Euronews Next tests the latest technology in audio and video presented this week at CES 2024 in Las Vegas.
From glasses that also help your hearing, to “glasses for the blind” and the world’s first in-ear computer, the audio and visual technology unveiled at this year’s Consumer Electronics Show (CES) could change lives.
Euronews Next tested the impressive technologies at this year’s tech fair in Las Vegas.
Glasses for the hearing impaired
EssilorLuxottica, a global leader in glasses and lenses and home to numerous eyewear brands such as Ray-Ban, has revealed glasses that can help people with mild to moderate hearing loss.
The glasses, called Nuance Audio, weigh just over 40g and come in two fashionable styles with invisible advanced acoustic technology built into the thick Woody Allen-style frame.
The product launch comes after EssilorLuxottica acquired Israeli start-up Nuance Hearing.
The volume, which you control via glasses, an app or a small remote, can be adjusted for different environments, such as large crowds.
The glasses only take 2.5 hours to charge and can be recharged by placing them on the wireless charging pad.
The key to this hearing technology is that it is hidden in the frames, which means it is more comfortable than wearing a hearing aid and, more importantly, it eliminates the stigma of having a hearing problem.
“I’ve seen many people cry when they tried the glasses because before they were completely disconnected from the world because for years they couldn’t even hear birds, for example,” Stefano Genco, Global Head of Super Audio and Nuance Audio at EssilorLuxottica, told Euronews Next.
“Fifty-year-olds said they felt they had hearing problems but had never looked for a solution because they didn’t want to feel handicapped.”
The glasses won’t be available until later this year in the US and not until 2025 in Europe.
Genco said the company hopes to eventually add features like blood pressure, body temperature and posture sensors to the glasses so they eventually behave more like a smartwatch.
“Glasses for the blind”
Romanian start-up Lumen showed off its technology that could replace guide dogs and walking sticks.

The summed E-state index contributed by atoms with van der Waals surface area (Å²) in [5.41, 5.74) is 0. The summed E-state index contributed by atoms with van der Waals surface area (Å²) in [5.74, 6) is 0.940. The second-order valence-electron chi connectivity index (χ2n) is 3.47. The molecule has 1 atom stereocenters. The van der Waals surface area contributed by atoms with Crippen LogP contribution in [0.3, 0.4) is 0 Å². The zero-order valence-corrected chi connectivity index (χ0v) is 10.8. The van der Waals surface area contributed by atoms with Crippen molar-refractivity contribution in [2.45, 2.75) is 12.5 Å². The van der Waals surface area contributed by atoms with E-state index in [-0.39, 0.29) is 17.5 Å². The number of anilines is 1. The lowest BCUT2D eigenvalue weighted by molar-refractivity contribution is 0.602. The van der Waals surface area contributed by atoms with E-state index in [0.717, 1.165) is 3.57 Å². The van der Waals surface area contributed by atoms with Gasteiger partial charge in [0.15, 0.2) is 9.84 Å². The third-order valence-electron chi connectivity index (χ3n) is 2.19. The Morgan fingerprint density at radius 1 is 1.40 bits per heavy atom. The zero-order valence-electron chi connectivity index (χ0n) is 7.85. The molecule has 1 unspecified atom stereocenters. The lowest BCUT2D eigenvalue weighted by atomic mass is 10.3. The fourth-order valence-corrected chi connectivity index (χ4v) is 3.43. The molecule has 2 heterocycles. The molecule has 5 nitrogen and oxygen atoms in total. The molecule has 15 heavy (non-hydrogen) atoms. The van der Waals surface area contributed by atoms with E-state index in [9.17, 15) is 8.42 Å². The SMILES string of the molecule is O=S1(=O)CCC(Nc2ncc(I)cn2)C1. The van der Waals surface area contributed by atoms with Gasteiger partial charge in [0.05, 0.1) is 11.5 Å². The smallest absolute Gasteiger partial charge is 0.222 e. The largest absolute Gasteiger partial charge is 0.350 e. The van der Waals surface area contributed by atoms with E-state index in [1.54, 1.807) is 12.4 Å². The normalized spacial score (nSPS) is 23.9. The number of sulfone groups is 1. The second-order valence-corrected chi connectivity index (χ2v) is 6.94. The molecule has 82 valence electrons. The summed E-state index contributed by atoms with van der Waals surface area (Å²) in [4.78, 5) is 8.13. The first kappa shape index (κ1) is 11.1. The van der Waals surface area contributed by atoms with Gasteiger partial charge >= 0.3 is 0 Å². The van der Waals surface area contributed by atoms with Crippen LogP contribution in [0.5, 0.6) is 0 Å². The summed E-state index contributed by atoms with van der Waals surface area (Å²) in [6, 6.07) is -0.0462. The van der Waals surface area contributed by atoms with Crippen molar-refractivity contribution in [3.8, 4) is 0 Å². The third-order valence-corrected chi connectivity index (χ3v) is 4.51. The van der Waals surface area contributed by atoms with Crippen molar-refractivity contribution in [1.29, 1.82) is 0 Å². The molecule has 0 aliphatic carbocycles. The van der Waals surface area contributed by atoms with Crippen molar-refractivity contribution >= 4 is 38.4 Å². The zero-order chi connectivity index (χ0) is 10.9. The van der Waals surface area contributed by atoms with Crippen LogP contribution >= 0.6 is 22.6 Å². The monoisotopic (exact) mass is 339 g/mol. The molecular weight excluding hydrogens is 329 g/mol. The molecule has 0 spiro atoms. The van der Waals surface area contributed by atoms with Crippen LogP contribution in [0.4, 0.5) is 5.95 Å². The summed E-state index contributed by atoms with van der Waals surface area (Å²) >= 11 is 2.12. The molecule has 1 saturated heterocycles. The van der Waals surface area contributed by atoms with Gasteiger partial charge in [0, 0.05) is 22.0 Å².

Using sensors, the headset can guide you via trackers that detect if something is blocking your path. A vibration in the earpiece on the right or left side will then guide you to change direction.
This is a more scalable solution for millions of people who are blind or have low vision, Lumen CEO Cornel Amariei told Euronews Next.
“If you look at what solutions exist, you will actually only find two, and that is the white cane and the guide dog. They are both thousands of years old and unfortunately guide dog training costs up to 60,000 euros,” he said.
“But that’s where we come in. We build humane glasses that mimic the key features of a guide dog without the drawbacks.”
The headset uses the same self-driving technology found in cars, but is even more technical as it has six cameras and uses artificial intelligence (AI) to determine whether a surface is safe to walk on or not.
The headphones will be available later this year.
The world’s first in-ear computer
Dutch start-up Breggz has unveiled its luxurious Hearable, a wireless in-ear computer featuring four speakers per ear, creating a concert-like audio experience.
But it also has a voice-activated personal assistant that lets you read your emails or even call an Uber or use ChatGPT.
You can also choose to answer the phone by shaking your head, and you can skip songs or raise or lower the volume of what you’re listening to.
The in-ear computer is custom sized for a better fit. The product is luxury and costs 1,600 euros.
“We are more high-end, so it costs more,” Breggz’s co-founder and CEO told Euronews Next.
“You can buy a Seiko watch or a Rolex. That’s kind of the difference between our products.”